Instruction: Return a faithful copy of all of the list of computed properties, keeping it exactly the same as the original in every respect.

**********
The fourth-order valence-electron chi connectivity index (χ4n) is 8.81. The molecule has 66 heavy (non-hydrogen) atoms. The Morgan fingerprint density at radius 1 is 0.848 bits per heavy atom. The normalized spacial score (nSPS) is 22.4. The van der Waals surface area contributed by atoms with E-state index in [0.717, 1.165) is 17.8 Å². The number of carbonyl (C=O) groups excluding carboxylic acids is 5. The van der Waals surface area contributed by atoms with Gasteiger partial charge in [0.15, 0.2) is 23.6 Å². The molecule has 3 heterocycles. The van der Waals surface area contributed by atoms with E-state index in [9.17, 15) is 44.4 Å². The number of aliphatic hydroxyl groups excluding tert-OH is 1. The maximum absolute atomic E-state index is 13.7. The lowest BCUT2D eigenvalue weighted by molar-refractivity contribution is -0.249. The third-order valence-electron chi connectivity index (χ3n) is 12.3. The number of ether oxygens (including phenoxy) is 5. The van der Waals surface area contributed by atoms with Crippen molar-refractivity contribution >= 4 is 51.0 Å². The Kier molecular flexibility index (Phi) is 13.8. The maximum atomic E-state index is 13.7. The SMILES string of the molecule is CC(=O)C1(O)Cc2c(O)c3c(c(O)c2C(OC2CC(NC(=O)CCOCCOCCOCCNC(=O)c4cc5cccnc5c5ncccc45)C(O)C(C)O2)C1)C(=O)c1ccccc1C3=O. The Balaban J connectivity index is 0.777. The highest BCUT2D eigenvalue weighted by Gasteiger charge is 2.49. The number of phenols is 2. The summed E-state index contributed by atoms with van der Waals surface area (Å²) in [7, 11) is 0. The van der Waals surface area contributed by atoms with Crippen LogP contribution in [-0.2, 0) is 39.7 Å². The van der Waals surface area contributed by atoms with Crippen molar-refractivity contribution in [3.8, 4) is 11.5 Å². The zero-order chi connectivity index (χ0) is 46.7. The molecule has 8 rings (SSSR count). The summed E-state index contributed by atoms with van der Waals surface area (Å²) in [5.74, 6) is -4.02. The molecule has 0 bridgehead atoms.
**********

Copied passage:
The fourth-order valence-electron chi connectivity index (χ4n) is 8.81. The molecule has 66 heavy (non-hydrogen) atoms. The Morgan fingerprint density at radius 1 is 0.848 bits per heavy atom. The normalized spacial score (nSPS) is 22.4. The van der Waals surface area contributed by atoms with E-state index in [0.717, 1.165) is 17.8 Å². The number of carbonyl (C=O) groups excluding carboxylic acids is 5. The van der Waals surface area contributed by atoms with Gasteiger partial charge in [0.15, 0.2) is 23.6 Å². The molecule has 3 heterocycles. The van der Waals surface area contributed by atoms with E-state index in [9.17, 15) is 44.4 Å². The number of aliphatic hydroxyl groups excluding tert-OH is 1. The maximum absolute atomic E-state index is 13.7. The lowest BCUT2D eigenvalue weighted by molar-refractivity contribution is -0.249. The third-order valence-electron chi connectivity index (χ3n) is 12.3. The number of ether oxygens (including phenoxy) is 5. The van der Waals surface area contributed by atoms with Crippen molar-refractivity contribution >= 4 is 51.0 Å². The Kier molecular flexibility index (Phi) is 13.8. The maximum atomic E-state index is 13.7. The SMILES string of the molecule is CC(=O)C1(O)Cc2c(O)c3c(c(O)c2C(OC2CC(NC(=O)CCOCCOCCOCCNC(=O)c4cc5cccnc5c5ncccc45)C(O)C(C)O2)C1)C(=O)c1ccccc1C3=O. The Balaban J connectivity index is 0.777. The highest BCUT2D eigenvalue weighted by Gasteiger charge is 2.49. The number of phenols is 2. The summed E-state index contributed by atoms with van der Waals surface area (Å²) in [7, 11) is 0. The van der Waals surface area contributed by atoms with Crippen LogP contribution in [-0.2, 0) is 39.7 Å². The van der Waals surface area contributed by atoms with Crippen molar-refractivity contribution in [3.8, 4) is 11.5 Å². The zero-order chi connectivity index (χ0) is 46.7. The molecule has 8 rings (SSSR count). The summed E-state index contributed by atoms with van der Waals surface area (Å²) in [5.74, 6) is -4.02. The molecule has 0 bridgehead atoms.